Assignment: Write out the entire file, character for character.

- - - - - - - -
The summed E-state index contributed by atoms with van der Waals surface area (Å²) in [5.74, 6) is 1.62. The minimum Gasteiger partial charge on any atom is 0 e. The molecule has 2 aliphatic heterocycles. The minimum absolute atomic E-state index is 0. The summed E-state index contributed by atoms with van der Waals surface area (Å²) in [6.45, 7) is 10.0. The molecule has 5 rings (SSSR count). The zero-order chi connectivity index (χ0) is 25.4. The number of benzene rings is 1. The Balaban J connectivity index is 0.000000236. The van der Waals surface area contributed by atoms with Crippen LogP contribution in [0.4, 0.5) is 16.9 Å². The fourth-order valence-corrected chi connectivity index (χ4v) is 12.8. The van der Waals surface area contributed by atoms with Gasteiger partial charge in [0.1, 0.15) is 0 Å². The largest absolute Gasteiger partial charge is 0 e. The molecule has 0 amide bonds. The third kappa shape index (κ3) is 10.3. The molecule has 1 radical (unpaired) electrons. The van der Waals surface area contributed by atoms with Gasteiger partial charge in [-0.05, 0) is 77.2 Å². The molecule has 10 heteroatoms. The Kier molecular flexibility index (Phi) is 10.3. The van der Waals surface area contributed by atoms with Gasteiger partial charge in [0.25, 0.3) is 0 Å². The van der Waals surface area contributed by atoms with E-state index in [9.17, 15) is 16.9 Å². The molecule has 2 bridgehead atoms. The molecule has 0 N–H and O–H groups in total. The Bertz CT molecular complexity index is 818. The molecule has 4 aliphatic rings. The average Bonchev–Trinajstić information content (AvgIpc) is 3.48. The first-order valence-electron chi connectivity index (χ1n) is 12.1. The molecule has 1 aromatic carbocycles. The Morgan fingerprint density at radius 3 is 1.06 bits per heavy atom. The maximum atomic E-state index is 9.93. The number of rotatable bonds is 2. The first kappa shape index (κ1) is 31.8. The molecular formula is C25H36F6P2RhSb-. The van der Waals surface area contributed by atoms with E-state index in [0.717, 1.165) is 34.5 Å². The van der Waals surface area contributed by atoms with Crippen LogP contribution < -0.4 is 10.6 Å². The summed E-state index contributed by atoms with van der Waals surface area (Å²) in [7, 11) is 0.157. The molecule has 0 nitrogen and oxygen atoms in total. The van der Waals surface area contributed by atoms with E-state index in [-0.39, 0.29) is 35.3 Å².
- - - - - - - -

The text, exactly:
The summed E-state index contributed by atoms with van der Waals surface area (Å²) in [5.74, 6) is 1.62. The minimum Gasteiger partial charge on any atom is 0 e. The molecule has 2 aliphatic heterocycles. The minimum absolute atomic E-state index is 0. The summed E-state index contributed by atoms with van der Waals surface area (Å²) in [6.45, 7) is 10.0. The molecule has 5 rings (SSSR count). The zero-order chi connectivity index (χ0) is 25.4. The number of benzene rings is 1. The Balaban J connectivity index is 0.000000236. The van der Waals surface area contributed by atoms with Crippen LogP contribution in [0.4, 0.5) is 16.9 Å². The fourth-order valence-corrected chi connectivity index (χ4v) is 12.8. The van der Waals surface area contributed by atoms with Gasteiger partial charge in [0.1, 0.15) is 0 Å². The largest absolute Gasteiger partial charge is 0 e. The molecule has 0 amide bonds. The third kappa shape index (κ3) is 10.3. The molecule has 1 radical (unpaired) electrons. The van der Waals surface area contributed by atoms with Gasteiger partial charge in [-0.05, 0) is 77.2 Å². The molecule has 10 heteroatoms. The Kier molecular flexibility index (Phi) is 10.3. The van der Waals surface area contributed by atoms with Gasteiger partial charge in [0.25, 0.3) is 0 Å². The van der Waals surface area contributed by atoms with E-state index in [9.17, 15) is 16.9 Å². The molecule has 2 bridgehead atoms. The molecule has 0 N–H and O–H groups in total. The Bertz CT molecular complexity index is 818. The molecule has 4 aliphatic rings. The average Bonchev–Trinajstić information content (AvgIpc) is 3.48. The first-order valence-electron chi connectivity index (χ1n) is 12.1. The molecule has 1 aromatic carbocycles. The Morgan fingerprint density at radius 3 is 1.06 bits per heavy atom. The maximum atomic E-state index is 9.93. The number of rotatable bonds is 2. The first kappa shape index (κ1) is 31.8. The molecular formula is C25H36F6P2RhSb-. The van der Waals surface area contributed by atoms with E-state index in [0.717, 1.165) is 34.5 Å². The van der Waals surface area contributed by atoms with Crippen LogP contribution < -0.4 is 10.6 Å². The summed E-state index contributed by atoms with van der Waals surface area (Å²) in [7, 11) is 0.157. The molecule has 0 nitrogen and oxygen atoms in total. The van der Waals surface area contributed by atoms with E-state index in [-0.39, 0.29) is 35.3 Å².